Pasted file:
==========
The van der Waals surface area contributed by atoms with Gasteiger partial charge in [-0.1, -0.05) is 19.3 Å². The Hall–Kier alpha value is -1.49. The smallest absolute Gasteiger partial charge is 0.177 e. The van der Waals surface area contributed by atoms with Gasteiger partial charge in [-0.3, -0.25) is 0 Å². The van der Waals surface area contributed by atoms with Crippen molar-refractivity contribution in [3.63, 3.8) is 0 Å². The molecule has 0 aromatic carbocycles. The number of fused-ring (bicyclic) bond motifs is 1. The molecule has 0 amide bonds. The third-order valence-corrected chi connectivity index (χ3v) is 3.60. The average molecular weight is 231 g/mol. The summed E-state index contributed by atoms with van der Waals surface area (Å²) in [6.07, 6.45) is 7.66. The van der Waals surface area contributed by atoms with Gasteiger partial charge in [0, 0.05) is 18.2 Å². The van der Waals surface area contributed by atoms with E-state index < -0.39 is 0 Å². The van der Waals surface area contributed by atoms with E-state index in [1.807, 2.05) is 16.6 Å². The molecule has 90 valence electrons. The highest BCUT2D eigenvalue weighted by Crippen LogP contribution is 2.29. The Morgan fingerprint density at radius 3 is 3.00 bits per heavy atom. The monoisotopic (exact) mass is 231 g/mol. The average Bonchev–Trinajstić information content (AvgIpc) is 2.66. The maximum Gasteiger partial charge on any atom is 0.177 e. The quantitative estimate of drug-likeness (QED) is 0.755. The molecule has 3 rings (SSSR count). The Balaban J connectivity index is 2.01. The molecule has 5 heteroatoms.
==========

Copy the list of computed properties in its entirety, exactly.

The van der Waals surface area contributed by atoms with Gasteiger partial charge in [-0.1, -0.05) is 19.3 Å². The Hall–Kier alpha value is -1.49. The smallest absolute Gasteiger partial charge is 0.177 e. The van der Waals surface area contributed by atoms with Gasteiger partial charge in [-0.3, -0.25) is 0 Å². The van der Waals surface area contributed by atoms with Crippen molar-refractivity contribution in [3.63, 3.8) is 0 Å². The molecule has 0 aromatic carbocycles. The number of fused-ring (bicyclic) bond motifs is 1. The molecule has 0 amide bonds. The third-order valence-corrected chi connectivity index (χ3v) is 3.60. The average molecular weight is 231 g/mol. The summed E-state index contributed by atoms with van der Waals surface area (Å²) in [6.07, 6.45) is 7.66. The van der Waals surface area contributed by atoms with Gasteiger partial charge in [0, 0.05) is 18.2 Å². The van der Waals surface area contributed by atoms with E-state index < -0.39 is 0 Å². The van der Waals surface area contributed by atoms with E-state index in [1.807, 2.05) is 16.6 Å². The molecule has 90 valence electrons. The highest BCUT2D eigenvalue weighted by Crippen LogP contribution is 2.29. The Morgan fingerprint density at radius 3 is 3.00 bits per heavy atom. The monoisotopic (exact) mass is 231 g/mol. The average Bonchev–Trinajstić information content (AvgIpc) is 2.66. The maximum Gasteiger partial charge on any atom is 0.177 e. The quantitative estimate of drug-likeness (QED) is 0.755. The molecule has 3 rings (SSSR count). The Balaban J connectivity index is 2.01. The molecule has 5 heteroatoms.